The lining of the womb or the endometrium usually passes out of the vagina along with blood during periods. If this lining for some reason starts to invade the walls of the uterus the result is a disease called Adenomyosis. It is present in 80% of women with endometriosis.
The women typically present with very painful and heavy periods and Infertility.
It can be conclusively diagnosed only with a biopsy, but it shows certain characteristics very specific to it on 3D ultrasound and MRI wherein one can pick up the disease.
What Are the Symptoms of Adenomyosis?
Adenomyosis can cause various symptoms, including:
Heavy or prolonged menstrual bleeding: Adenomyosis can cause heavy or prolonged menstrual bleeding, which can lead to anemia and fatigue.
Painful periods: Women with adenomyosis may experience more severe cramps during menstruation than usual.
Painful sex: Adenomyosis can also cause pain during sexual intercourse.
Pelvic pain: Women with adenomyosis may experience chronic pelvic pain, which can be dull, aching, or sharp.
Abdominal bloating: Adenomyosis can cause abdominal bloating or swelling.
Irregular bleeding: Some women with adenomyosis may experience irregular bleeding between periods.
Infertility: Adenomyosis can also make it more difficult for women to become pregnant.
The severity and frequency of these symptoms can vary from person to person, and some women with adenomyosis may not experience any symptoms at all. If you are experiencing any of these symptoms, it is important to talk to your healthcare provider for proper diagnosis and treatment.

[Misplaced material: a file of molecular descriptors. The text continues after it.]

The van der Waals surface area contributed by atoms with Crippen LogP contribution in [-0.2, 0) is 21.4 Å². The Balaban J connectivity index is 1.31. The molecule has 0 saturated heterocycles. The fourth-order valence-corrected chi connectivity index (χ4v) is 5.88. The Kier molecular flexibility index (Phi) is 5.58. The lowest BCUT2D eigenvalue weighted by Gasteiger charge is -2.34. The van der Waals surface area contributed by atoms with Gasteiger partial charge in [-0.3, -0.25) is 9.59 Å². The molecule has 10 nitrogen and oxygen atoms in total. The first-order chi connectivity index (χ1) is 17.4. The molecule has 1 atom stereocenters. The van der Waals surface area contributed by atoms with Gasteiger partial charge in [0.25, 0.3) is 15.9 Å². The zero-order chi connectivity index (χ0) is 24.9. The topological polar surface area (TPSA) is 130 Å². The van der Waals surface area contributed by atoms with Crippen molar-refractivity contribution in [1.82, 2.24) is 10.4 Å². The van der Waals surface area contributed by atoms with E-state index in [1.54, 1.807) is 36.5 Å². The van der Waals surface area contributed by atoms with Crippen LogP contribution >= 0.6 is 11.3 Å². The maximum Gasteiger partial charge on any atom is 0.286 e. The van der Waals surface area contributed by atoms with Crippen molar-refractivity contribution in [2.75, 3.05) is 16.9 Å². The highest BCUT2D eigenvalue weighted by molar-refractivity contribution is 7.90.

Can adenomyosis be managed? If yes, how? If not, then what does one do?
Adenomyosis can be quite stubborn. Surgical management is technically quite challenging. Medical management is the only solution, however, that too doesn’t work all the time.
Doctors try hormonal medications, Mirena, and drugs like Letrozole and Cabergolin and keep their fingers crossed. Once adenomyosis progresses beyond a point, the menstrual bleeding becomes quite heavy and painful. The scary part is, it doesn’t respond to hormones after a point thus requiring the removal of the uterus.
Mirena is the best bet available. It is an intrauterine device that releases Progesterone hormone daily in very small amounts. Doctors insert it into the uterine cavity and thereafter for 5 years the simple device can control both endometriosis and adenomyosis.
How Is Adenomyosis Treated?
Adenomyosis can cause heavy and painful periods, as well as other symptoms such as pelvic pain and discomfort during sex.
The treatment of adenomyosis may depend on the severity of the symptoms and the individual’s age and desire for future pregnancies. Here are some common treatments for adenomyosis:
Pain medication: Over-the-counter pain medication, such as ibuprofen, may help alleviate the pain associated with adenomyosis.
Hormonal therapy: Hormonal therapies, such as birth control pills, hormonal IUDs, or progestin-only therapy, can help regulate the menstrual cycle and reduce the symptoms of adenomyosis.
Uterine artery embolization (UAE): This is a minimally invasive procedure where small particles are injected into the arteries that supply blood to the uterus, blocking the blood flow to the adenomyosis tissue and shrinking it.
Endometrial ablation: In this procedure, the lining of the uterus is destroyed or removed, which can reduce heavy bleeding associated with adenomyosis.
Hysterectomy: This is a surgical procedure where the uterus is removed, and it is considered the most effective treatment for adenomyosis. It is typically reserved for women who have completed childbearing and have severe symptoms that are not relieved by other treatments.
It is important to note that adenomyosis is not a life-threatening condition, and not all women with adenomyosis require treatment. It is always advised to consult with a healthcare provider to determine the best treatment options for each case.